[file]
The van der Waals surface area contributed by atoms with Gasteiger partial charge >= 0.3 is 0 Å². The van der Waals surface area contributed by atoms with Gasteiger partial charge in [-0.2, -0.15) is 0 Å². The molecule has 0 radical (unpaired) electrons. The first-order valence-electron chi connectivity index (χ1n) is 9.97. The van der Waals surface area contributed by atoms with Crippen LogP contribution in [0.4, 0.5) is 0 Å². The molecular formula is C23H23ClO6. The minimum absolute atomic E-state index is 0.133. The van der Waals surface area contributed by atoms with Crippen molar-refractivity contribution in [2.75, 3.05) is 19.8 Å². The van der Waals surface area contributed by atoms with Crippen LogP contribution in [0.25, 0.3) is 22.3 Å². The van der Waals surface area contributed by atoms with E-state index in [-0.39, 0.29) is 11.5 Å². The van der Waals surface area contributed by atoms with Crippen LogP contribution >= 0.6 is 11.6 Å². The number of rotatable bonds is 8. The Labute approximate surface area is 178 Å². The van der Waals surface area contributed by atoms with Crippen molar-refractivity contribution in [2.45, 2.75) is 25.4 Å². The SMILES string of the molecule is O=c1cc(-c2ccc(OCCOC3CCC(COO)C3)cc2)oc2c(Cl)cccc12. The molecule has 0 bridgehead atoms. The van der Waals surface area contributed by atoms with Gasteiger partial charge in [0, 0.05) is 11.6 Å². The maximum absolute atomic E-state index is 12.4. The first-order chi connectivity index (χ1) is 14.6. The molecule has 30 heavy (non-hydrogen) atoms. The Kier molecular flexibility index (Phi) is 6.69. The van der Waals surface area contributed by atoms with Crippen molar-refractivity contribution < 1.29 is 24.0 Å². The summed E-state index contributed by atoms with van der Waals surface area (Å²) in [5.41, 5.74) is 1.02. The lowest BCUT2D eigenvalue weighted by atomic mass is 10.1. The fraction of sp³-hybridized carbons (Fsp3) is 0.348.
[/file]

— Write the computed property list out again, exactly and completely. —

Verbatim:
The van der Waals surface area contributed by atoms with Gasteiger partial charge >= 0.3 is 0 Å². The van der Waals surface area contributed by atoms with Gasteiger partial charge in [-0.2, -0.15) is 0 Å². The molecule has 0 radical (unpaired) electrons. The first-order valence-electron chi connectivity index (χ1n) is 9.97. The van der Waals surface area contributed by atoms with Crippen LogP contribution in [0.4, 0.5) is 0 Å². The molecular formula is C23H23ClO6. The minimum absolute atomic E-state index is 0.133. The van der Waals surface area contributed by atoms with Crippen molar-refractivity contribution in [2.75, 3.05) is 19.8 Å². The van der Waals surface area contributed by atoms with Crippen LogP contribution in [0.25, 0.3) is 22.3 Å². The van der Waals surface area contributed by atoms with E-state index in [-0.39, 0.29) is 11.5 Å². The van der Waals surface area contributed by atoms with Crippen LogP contribution >= 0.6 is 11.6 Å². The number of rotatable bonds is 8. The Labute approximate surface area is 178 Å². The van der Waals surface area contributed by atoms with Crippen molar-refractivity contribution in [2.45, 2.75) is 25.4 Å². The SMILES string of the molecule is O=c1cc(-c2ccc(OCCOC3CCC(COO)C3)cc2)oc2c(Cl)cccc12. The molecule has 0 bridgehead atoms. The van der Waals surface area contributed by atoms with Gasteiger partial charge in [0, 0.05) is 11.6 Å². The maximum absolute atomic E-state index is 12.4. The first-order chi connectivity index (χ1) is 14.6. The molecule has 30 heavy (non-hydrogen) atoms. The Kier molecular flexibility index (Phi) is 6.69. The van der Waals surface area contributed by atoms with Crippen molar-refractivity contribution < 1.29 is 24.0 Å². The summed E-state index contributed by atoms with van der Waals surface area (Å²) in [5.41, 5.74) is 1.02. The lowest BCUT2D eigenvalue weighted by atomic mass is 10.1. The fraction of sp³-hybridized carbons (Fsp3) is 0.348.